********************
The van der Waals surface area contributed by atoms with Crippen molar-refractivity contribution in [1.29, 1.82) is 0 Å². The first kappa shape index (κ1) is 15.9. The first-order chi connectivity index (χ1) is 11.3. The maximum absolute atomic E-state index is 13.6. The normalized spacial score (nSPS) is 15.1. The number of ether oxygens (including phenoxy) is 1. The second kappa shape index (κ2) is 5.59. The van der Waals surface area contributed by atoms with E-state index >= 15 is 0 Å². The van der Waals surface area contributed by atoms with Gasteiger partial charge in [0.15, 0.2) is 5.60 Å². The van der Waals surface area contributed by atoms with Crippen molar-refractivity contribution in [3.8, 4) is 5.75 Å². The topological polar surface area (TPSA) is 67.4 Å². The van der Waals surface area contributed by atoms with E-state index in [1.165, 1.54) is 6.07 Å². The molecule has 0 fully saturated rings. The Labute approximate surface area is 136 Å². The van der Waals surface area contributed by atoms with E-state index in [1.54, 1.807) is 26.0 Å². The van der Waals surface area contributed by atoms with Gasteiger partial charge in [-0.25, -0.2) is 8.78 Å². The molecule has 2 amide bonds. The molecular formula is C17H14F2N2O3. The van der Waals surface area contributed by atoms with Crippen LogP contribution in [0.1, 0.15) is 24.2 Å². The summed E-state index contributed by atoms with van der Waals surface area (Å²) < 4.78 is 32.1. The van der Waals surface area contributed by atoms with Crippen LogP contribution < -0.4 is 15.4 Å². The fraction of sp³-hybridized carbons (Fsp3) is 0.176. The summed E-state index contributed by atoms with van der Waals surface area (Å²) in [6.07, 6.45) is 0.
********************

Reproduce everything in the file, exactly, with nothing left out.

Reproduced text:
The van der Waals surface area contributed by atoms with Crippen molar-refractivity contribution in [1.29, 1.82) is 0 Å². The first kappa shape index (κ1) is 15.9. The first-order chi connectivity index (χ1) is 11.3. The maximum absolute atomic E-state index is 13.6. The normalized spacial score (nSPS) is 15.1. The number of ether oxygens (including phenoxy) is 1. The second kappa shape index (κ2) is 5.59. The van der Waals surface area contributed by atoms with E-state index >= 15 is 0 Å². The van der Waals surface area contributed by atoms with Gasteiger partial charge in [0.15, 0.2) is 5.60 Å². The van der Waals surface area contributed by atoms with Crippen molar-refractivity contribution in [3.8, 4) is 5.75 Å². The topological polar surface area (TPSA) is 67.4 Å². The van der Waals surface area contributed by atoms with E-state index in [1.165, 1.54) is 6.07 Å². The molecule has 0 fully saturated rings. The Labute approximate surface area is 136 Å². The van der Waals surface area contributed by atoms with E-state index in [1.54, 1.807) is 26.0 Å². The van der Waals surface area contributed by atoms with Gasteiger partial charge in [-0.25, -0.2) is 8.78 Å². The molecule has 2 amide bonds. The molecular formula is C17H14F2N2O3. The van der Waals surface area contributed by atoms with Crippen LogP contribution in [0.1, 0.15) is 24.2 Å². The summed E-state index contributed by atoms with van der Waals surface area (Å²) < 4.78 is 32.1. The van der Waals surface area contributed by atoms with Crippen LogP contribution < -0.4 is 15.4 Å². The fraction of sp³-hybridized carbons (Fsp3) is 0.176. The summed E-state index contributed by atoms with van der Waals surface area (Å²) in [6.07, 6.45) is 0.